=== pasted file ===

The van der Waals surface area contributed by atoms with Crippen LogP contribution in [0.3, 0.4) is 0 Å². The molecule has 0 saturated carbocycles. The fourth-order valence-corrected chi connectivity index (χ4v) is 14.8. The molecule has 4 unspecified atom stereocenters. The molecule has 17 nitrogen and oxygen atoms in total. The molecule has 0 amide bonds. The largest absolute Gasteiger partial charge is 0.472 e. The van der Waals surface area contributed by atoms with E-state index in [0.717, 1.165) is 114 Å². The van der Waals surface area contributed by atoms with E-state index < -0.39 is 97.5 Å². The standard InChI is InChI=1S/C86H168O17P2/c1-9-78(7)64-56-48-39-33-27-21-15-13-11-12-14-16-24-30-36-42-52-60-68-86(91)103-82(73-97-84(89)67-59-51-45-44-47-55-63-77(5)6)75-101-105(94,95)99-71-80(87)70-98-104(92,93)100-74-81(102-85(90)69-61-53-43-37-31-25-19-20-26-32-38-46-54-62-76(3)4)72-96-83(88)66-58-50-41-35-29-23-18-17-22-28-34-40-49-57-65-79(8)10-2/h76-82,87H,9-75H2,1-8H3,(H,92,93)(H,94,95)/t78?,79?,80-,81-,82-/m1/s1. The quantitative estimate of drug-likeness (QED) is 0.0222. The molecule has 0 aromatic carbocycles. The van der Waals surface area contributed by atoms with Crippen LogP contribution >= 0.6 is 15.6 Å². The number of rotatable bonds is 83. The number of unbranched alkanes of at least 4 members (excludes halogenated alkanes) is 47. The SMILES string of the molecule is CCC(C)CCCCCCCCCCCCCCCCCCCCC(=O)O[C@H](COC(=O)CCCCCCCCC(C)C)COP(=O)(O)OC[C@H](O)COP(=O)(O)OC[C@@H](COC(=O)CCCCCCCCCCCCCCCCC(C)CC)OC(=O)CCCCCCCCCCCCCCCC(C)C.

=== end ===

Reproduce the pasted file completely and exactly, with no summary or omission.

The van der Waals surface area contributed by atoms with Crippen LogP contribution in [0.3, 0.4) is 0 Å². The molecule has 0 saturated carbocycles. The fourth-order valence-corrected chi connectivity index (χ4v) is 14.8. The molecule has 4 unspecified atom stereocenters. The molecule has 17 nitrogen and oxygen atoms in total. The molecule has 0 amide bonds. The largest absolute Gasteiger partial charge is 0.472 e. The van der Waals surface area contributed by atoms with E-state index in [0.717, 1.165) is 114 Å². The van der Waals surface area contributed by atoms with E-state index < -0.39 is 97.5 Å². The standard InChI is InChI=1S/C86H168O17P2/c1-9-78(7)64-56-48-39-33-27-21-15-13-11-12-14-16-24-30-36-42-52-60-68-86(91)103-82(73-97-84(89)67-59-51-45-44-47-55-63-77(5)6)75-101-105(94,95)99-71-80(87)70-98-104(92,93)100-74-81(102-85(90)69-61-53-43-37-31-25-19-20-26-32-38-46-54-62-76(3)4)72-96-83(88)66-58-50-41-35-29-23-18-17-22-28-34-40-49-57-65-79(8)10-2/h76-82,87H,9-75H2,1-8H3,(H,92,93)(H,94,95)/t78?,79?,80-,81-,82-/m1/s1. The quantitative estimate of drug-likeness (QED) is 0.0222. The molecule has 0 aromatic carbocycles. The van der Waals surface area contributed by atoms with Crippen LogP contribution >= 0.6 is 15.6 Å². The number of rotatable bonds is 83. The number of unbranched alkanes of at least 4 members (excludes halogenated alkanes) is 47. The SMILES string of the molecule is CCC(C)CCCCCCCCCCCCCCCCCCCCC(=O)O[C@H](COC(=O)CCCCCCCCC(C)C)COP(=O)(O)OC[C@H](O)COP(=O)(O)OC[C@@H](COC(=O)CCCCCCCCCCCCCCCCC(C)CC)OC(=O)CCCCCCCCCCCCCCCC(C)C.